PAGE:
Crown Cork & Seal develops new can end.
Industry experts said the SuperEnd, as Crown Cork has dubbed the new design, is the first significant breakthrough in can ends since the stay-on tab replaced the pull-tab in the mid-1970s.
"Crown's SuperEnd undoubtedly offers a significant breakthrough and cost saving," said Philip Rogers, a metal-packaging expert in England told the Philadelphia Inquirer.
The added strength comes from a change in the angle of the ridge where the top of the can end connects to the walls. The new angle is 45 degrees, compared with the standard of between 77 and 90 degrees.
The shallower angle redirects much of the pressure from the carbonated beverage--up to 90 pounds per square inch for soft drinks --toward the rim at the top of the can. That rim, made of five layers of metal with sealant in the middle, is the can's strongest component.
Thanks to the shallower angle, Crown Cork is able to produce the SuperEnd from a metal disc that is 7 percent smaller than what is needed to produce a standard end. Additional savings comes from reducing the thickness of metal used for the end to 0.0082 of an inch from 0.0085.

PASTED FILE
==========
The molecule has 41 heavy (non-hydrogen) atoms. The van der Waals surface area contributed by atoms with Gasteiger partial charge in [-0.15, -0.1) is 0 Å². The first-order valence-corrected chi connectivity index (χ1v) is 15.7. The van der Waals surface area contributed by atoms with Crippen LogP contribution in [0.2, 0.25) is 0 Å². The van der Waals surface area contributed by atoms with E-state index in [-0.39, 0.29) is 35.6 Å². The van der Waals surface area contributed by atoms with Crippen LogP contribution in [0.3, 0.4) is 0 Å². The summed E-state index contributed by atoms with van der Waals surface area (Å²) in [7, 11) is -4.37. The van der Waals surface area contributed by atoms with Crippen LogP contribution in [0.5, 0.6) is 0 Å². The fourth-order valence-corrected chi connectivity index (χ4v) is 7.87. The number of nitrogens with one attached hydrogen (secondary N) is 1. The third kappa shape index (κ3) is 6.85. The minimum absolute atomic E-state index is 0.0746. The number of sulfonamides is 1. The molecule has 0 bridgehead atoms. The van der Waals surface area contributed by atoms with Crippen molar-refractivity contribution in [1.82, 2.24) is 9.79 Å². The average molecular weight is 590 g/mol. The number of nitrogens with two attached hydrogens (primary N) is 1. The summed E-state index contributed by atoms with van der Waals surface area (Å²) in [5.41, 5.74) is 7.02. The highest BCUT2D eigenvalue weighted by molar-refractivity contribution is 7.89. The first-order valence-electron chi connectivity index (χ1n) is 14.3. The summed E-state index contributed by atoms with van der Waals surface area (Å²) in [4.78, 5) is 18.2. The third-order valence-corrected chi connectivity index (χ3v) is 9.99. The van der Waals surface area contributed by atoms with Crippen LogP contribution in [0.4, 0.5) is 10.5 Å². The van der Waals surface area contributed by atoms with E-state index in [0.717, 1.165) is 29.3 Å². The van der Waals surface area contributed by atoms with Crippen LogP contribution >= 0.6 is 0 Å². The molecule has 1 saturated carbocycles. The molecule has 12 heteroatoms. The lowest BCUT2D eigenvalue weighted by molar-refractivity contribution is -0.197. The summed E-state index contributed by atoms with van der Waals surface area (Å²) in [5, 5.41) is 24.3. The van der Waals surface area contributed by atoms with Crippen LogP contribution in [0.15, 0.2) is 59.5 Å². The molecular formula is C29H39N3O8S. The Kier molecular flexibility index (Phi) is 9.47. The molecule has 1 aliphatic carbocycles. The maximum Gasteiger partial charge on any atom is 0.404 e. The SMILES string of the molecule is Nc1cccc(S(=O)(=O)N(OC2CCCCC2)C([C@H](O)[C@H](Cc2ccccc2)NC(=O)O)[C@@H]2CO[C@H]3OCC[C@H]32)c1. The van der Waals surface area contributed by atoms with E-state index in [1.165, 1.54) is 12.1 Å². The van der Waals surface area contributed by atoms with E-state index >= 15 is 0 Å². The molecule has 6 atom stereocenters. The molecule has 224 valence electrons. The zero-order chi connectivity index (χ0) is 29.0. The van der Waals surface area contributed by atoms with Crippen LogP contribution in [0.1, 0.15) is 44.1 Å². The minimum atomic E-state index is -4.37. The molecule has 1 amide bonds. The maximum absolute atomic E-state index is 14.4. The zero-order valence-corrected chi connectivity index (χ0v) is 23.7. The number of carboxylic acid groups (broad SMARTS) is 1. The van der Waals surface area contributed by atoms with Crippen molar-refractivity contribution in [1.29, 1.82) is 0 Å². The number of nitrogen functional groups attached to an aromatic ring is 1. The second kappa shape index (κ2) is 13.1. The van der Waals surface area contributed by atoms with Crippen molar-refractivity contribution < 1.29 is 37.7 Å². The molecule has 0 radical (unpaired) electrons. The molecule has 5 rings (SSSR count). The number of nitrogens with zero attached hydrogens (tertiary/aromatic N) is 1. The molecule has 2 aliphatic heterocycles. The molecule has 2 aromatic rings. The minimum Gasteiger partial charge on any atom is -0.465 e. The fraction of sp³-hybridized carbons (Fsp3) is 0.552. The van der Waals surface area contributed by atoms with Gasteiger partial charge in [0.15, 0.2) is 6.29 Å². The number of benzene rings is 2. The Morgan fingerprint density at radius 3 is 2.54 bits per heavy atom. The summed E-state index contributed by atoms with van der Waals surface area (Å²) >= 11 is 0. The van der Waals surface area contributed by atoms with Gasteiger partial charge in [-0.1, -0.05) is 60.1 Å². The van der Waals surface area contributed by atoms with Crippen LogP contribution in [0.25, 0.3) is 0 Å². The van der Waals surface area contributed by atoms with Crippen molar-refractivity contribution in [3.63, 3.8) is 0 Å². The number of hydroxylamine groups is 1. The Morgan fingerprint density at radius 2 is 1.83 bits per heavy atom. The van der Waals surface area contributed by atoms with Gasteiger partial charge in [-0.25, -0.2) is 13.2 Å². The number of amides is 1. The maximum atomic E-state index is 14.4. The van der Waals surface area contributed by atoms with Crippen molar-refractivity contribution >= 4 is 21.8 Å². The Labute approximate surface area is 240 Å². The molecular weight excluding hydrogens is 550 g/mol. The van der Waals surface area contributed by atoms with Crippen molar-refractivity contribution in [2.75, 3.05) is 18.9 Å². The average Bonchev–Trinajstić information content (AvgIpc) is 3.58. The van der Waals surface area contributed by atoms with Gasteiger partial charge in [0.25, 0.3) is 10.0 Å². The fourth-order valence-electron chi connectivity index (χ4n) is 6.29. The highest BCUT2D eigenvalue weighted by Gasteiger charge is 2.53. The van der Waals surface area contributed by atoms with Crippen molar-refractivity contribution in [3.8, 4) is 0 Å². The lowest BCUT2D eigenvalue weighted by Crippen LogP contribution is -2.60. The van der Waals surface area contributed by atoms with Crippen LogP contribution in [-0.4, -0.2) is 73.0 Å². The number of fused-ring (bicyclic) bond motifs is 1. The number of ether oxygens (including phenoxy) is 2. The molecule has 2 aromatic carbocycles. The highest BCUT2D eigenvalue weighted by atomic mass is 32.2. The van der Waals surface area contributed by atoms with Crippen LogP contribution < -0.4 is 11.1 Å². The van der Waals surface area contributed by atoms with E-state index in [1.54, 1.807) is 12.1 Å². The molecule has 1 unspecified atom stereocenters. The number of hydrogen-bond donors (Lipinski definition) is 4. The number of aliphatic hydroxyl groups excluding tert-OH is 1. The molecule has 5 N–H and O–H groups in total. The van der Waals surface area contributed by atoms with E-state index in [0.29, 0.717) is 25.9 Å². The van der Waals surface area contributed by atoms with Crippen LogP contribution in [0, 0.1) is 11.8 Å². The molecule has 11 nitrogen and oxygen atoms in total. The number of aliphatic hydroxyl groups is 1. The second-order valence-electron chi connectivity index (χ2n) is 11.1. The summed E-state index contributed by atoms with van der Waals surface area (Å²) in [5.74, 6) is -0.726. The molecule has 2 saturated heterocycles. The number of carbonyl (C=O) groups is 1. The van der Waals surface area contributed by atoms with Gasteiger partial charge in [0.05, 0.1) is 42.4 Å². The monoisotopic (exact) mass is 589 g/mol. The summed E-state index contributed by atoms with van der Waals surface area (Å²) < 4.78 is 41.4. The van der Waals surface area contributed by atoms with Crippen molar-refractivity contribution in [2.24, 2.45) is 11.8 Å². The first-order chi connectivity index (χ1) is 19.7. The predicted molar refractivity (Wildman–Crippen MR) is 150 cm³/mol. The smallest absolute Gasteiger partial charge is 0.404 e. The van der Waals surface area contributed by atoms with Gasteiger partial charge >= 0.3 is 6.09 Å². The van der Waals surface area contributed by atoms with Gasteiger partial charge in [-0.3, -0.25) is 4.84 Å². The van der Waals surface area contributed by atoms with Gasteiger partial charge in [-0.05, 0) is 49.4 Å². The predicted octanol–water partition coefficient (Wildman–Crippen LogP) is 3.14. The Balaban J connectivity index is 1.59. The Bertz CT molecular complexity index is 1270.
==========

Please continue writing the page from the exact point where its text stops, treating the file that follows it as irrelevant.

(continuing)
"Cans are produced at the dimensional tolerances of a NASA satellite, but they're produced at a rate of 2,000 a minute," a spokesperson for Crown Cork & Seal reported.
Crown Cork has a patent on the design covering angles from 30 degrees to 60 degrees. The rollout of the SuperEnd, which Crown Cork hopes will become the industry standard, began just a few months ago in the United States and Canada. It is being used on some lines at Pepsi, Coca-Cola Canada, Dr Pepper, and the Cott Corp.
Crown Cork said the new can end is cleaner-looking because the recess around the edge is not as deep, easier to open because the tab stands out a little more, and easier to drink from because of changes in the design of the opening.
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|Title Annotation:||Crown Cork and Seal Co.|
|Publication:||Modern Brewery Age|
|Article Type:||Brief Article|
|Date:||Jul 9, 2001|
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